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135
M36B1 Tank Destroyer

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Introduction
The M36 Tank Destroyer (TD) was basically an M10 TD with a new turret mounting an M3 90mm gun. It entered combat in September 1944 and was well liked by its crews. At the time it was the only American vehicle that could deal with Panthers and Tigers at normal combat ranges. Due to its success, 187 additional vehicles were converted from standard M4A3 chassis with the M36 turret. These were called M36B1 and had the distinct advantage of a bow machine gun. They served alongside the regular M36.

Building an accurate M36 takes a bit of work, as there is no up to date kit of one. Italeri offers an M36B1 as kit No. 250, usually labelled as M36. While it can be brought up to speed, this involves a lot of work, as for one thing there is no accurate interior. The turret basket is moulded as a full basket when in reality it is only half a basket. Steve Zaloga updated this kit in issue 1 of 2001 of Military Modelling Magazine.

The easier route now, ten years later would be to kit bash either an Academy or AFV-Club turret with a DML or Tasca M4A3 VVSS hull. I chose neither of these approaches.

Kit bashing
In my stash I had the old Italeri M36B1 and an AFV-Club M36. As the AFV-Club kitís turret is a great piece of work but there are issues with the upper hull, I decided to use as much of the AFV-Club kit as possible and combine it with the Italeri M4A3 upper hull. So much for the plan.

I started out matching the AFV-Club lower hull and transmission cover to the Italeri upper hull. From the spares box came a Tamiya M4A3 lower hull rear plate as this fitted more easily than the Italeri part. The turret opening had to be enlarged somewhat to accommodate the AFV-Club turret.

Though AFV-Clubís suspension is superb, I had to exchange it for a DML one, as the M36B1 mounted the later VVSS with raised return roller arm. This required some surgery with the mounting plates. The road wheels used on the B1 were the simple dish type, so these had to be replaced with Formations items. Drive sprockets were simple smooth type (Academy from the spares box) and idlers came with the same Formations road wheel set. Tracks came from Tamiya.

The interior proved difficult as well, as the AFV-Club interior is not quite correct for the B1. I had to remove the ammunition mountings and added some boxes, an improvised aux. generator and some other bits and pieces. I wasnít after total accuracy here, just something to be seen through the open turret and hatches.

Other items on the hull included Formations fenders and exhaust deflector as well as scratch built sand skirt mounting strips. The tools were also Formations items and the other small parts were from different manufacturers found in the spares box. Light guards and some other PE came from the Finemolds PE set for US WWII armoured vehicles.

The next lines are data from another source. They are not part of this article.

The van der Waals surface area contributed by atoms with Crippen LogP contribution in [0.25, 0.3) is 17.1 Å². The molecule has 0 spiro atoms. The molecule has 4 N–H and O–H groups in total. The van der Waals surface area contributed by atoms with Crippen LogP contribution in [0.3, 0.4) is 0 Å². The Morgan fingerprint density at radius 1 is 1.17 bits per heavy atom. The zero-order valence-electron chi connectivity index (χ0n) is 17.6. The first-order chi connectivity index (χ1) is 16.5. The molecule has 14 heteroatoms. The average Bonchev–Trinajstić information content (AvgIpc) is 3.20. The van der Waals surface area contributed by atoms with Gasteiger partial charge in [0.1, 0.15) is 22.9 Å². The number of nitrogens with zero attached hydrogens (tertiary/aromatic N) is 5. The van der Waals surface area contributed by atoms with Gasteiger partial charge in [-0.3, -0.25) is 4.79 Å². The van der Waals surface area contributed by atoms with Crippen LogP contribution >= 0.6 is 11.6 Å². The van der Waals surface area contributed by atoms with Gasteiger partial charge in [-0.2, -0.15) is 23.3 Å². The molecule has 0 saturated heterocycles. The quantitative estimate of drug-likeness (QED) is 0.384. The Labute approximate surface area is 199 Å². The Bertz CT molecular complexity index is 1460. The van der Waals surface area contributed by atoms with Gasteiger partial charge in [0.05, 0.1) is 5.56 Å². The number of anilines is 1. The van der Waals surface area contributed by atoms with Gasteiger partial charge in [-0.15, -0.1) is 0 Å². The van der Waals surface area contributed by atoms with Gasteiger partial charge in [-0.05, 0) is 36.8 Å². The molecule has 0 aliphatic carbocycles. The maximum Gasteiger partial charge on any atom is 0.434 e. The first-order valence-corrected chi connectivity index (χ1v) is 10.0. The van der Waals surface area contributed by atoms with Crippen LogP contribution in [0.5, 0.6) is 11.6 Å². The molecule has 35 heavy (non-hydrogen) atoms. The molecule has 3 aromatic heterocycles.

The turret was built as per AFV-Clubís instructions. I added some cast texture on the gun mantlet and rear turret bustle/counter weight with Mr Surfacer 500. I also added attachment points (2 small discs from a punch and die set connected with a piece of stretched sprue) and a weld bead along the rear edge. An improvised .50 cal machine gun mount was added at the front of the turret.

Painting was done with Tamiya and details with Vallejo acrylics. Weathering was done with different oil washes and Mig pigments. Stowage came from the spares box and some scratch built items (such as the artillery stakes to add some color).

Conclusion
What resulted was a mix and match of parts from AFV Club, Italeri, DML, Tamiya, Academy, Formations and even a cat whisker for the antenna! It was a truly enjoyable project and I certainly learned more than with a shake and bake kit!

PS: No animals were harmed in the making of this model. Cats loose a whisker here and there and you just have to pick it up!
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About the Author

About Stefan Halter (Dangeroo)
FROM: ZURICH, SWITZERLAND

I'll build just about anything military related that gets my interest, though most of it is 1/35 scale WWII Allied.


Comments

Stefan, Well done! It may even inspire me to finish mine! Regards, Tom
MAY 09, 2011 - 10:19 AM
Excellent Stefan, I have all the parts necessary to make thios scattered in various boxes. When (If) I get around to it I hope it turns out as well as yours.
MAY 09, 2011 - 10:58 AM
Great build! Makes me want to dive in and do one
MAY 09, 2011 - 08:20 PM
Nice job on the build. Thanks for sharing. Kevin
MAY 10, 2011 - 03:28 AM
Thanks for getting this up Darren! and thanks for the comments guys. It was a great project, not least thanks to all the feedback I got in the build log. Cheers! Stefan
MAY 10, 2011 - 07:34 AM
This is a very interesting build, considering all the different places you had to source parts from; it certainly came together well! I was wondering about the weapon placed for ready access in the turret rail, am I correct in thinking it is an MP-44?
MAY 13, 2011 - 06:25 PM
Thanks Jim! You've got that right, it's an MP44. I like to put a piece of captured hardware here and there... Cheers! Stefan
MAY 13, 2011 - 06:34 PM
Very nice Stefan. Your homework paid off nicely. Good job on the stowage and weathering as well. Have you plans for figures?
MAY 14, 2011 - 12:17 AM
Sorry for the late reply Frank and thanks for the comments! Nope, no plans for figures at the moment, but who knows, maybe it'll land on a dio some day. Cheers! Stefan
JUN 03, 2011 - 12:41 AM